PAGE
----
We've just come through one of those weekends that don't feel very restful. We were in full divide-and-conquer mode. I hardly saw JB as we swapped kids in driveways and hallways. 

And so it was that I ended up standing at the kitchen counter last night—just before midnight—making a banana bread for this week's lunch boxes. In a haze of exhaustion, I ended up pressing the go button instead of the release on my electric mixer. 

Banana bread batter went everywhere and splattered all over the cupboards above the space I was standing. I didn't bother with them and headed to bed instead.

I know it's going to be one of those weeks—when I've got an impossible list to accomplish and a heart that wants to be somewhere else. 

I felt it first thing this morning as I swiped a cloth across the caked on batter and thought about how we really had to do something about our peeling kitchen cabinets, which then set off a rolling list of to-do, to-do, to-do that left me dizzy. 

This is the what happens to me when there's something I don't particularly want to deal with or face; I let my mind get cluttered with lists and distractions. 

My baby girl is turning four this weekend. I've been feeling a swirl of emotions for a few weeks now. And her building excitement has me near tears. I don't feel ready.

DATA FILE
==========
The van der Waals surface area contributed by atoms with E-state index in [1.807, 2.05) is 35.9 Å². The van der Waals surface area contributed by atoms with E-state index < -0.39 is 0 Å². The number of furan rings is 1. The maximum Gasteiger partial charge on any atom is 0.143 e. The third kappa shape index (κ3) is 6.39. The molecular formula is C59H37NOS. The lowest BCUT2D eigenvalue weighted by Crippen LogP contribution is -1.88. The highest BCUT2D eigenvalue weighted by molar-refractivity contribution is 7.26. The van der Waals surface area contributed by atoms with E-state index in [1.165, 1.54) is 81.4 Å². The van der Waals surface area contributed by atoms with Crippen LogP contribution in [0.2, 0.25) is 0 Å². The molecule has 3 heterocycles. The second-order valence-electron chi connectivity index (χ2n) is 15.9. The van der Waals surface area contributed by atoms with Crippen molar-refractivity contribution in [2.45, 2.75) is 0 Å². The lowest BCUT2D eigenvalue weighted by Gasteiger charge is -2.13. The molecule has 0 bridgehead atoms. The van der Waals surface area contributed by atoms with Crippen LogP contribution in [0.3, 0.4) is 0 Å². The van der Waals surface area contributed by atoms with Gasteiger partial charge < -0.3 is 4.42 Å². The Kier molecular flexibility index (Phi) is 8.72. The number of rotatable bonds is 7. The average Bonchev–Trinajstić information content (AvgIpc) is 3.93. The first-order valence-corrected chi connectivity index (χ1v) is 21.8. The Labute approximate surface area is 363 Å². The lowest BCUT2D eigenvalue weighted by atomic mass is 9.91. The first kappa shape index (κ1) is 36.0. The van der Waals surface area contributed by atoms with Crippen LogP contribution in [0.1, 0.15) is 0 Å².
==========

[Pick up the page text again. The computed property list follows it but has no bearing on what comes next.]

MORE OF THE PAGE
Yes, deeply so. 


Yes, that too.

Normally, JB throws me a good-natured eyeroll when I get like this, but he's feeling the same. 

Four is officially outside the baby days, isn't it?

No longer a baby or toddler, and well on the way past the preschool days.

Too big for the crib.

Too fast for a lift on the way to ballet class each week. 


She's leaving these days behind, which means we are too. 

This birthday will mean the early days of parenthood are over, and my heart hurts with the thought of it.

There are so many moments from the last twelve years that I want to remember, to hold on to, to go back and do again—because they gave me so much joy. 

My girl came along as I was stepping out of the haze of three kids in four years, as if to show me that I had figured it out. She has been on the receiving end of my best parenting and has filled a space we didn't know was there. 

She is the clasp that loops the very first days of parenthood to our present day life and holds it there, reminding us of the "remember whens" for each of our children. 

Last week, she caught me with my eyes closed, my mind somewhere else.

Why do you have your eyes closed, Mum-mum?

Oh I was just thinking about something.

I think you were making a wish, Mum-mum. I hope it comes true.

I opened my eyes and looked at her standing in front of me, eyes round with delight, dimples flashing on her slimmed down cheeks. 

And she reminded me again. Banana bread, peeling cabinets, homework, dance class, swimming lessons, date nights in the family room. 

All of greatest wish already here. 




Elan Morgan

Elan Morgan is a writer and web designer who works through Elan.Works and is a designer and content editor at GenderAvenger. They have been seen in the Globe & Mail, Best Health, Woman's Day, and Flow magazines and at TEDxRegina and on CBC News and Radio. They believe in and work to grow both personal and professional quality, genuine community, and meaningful content online.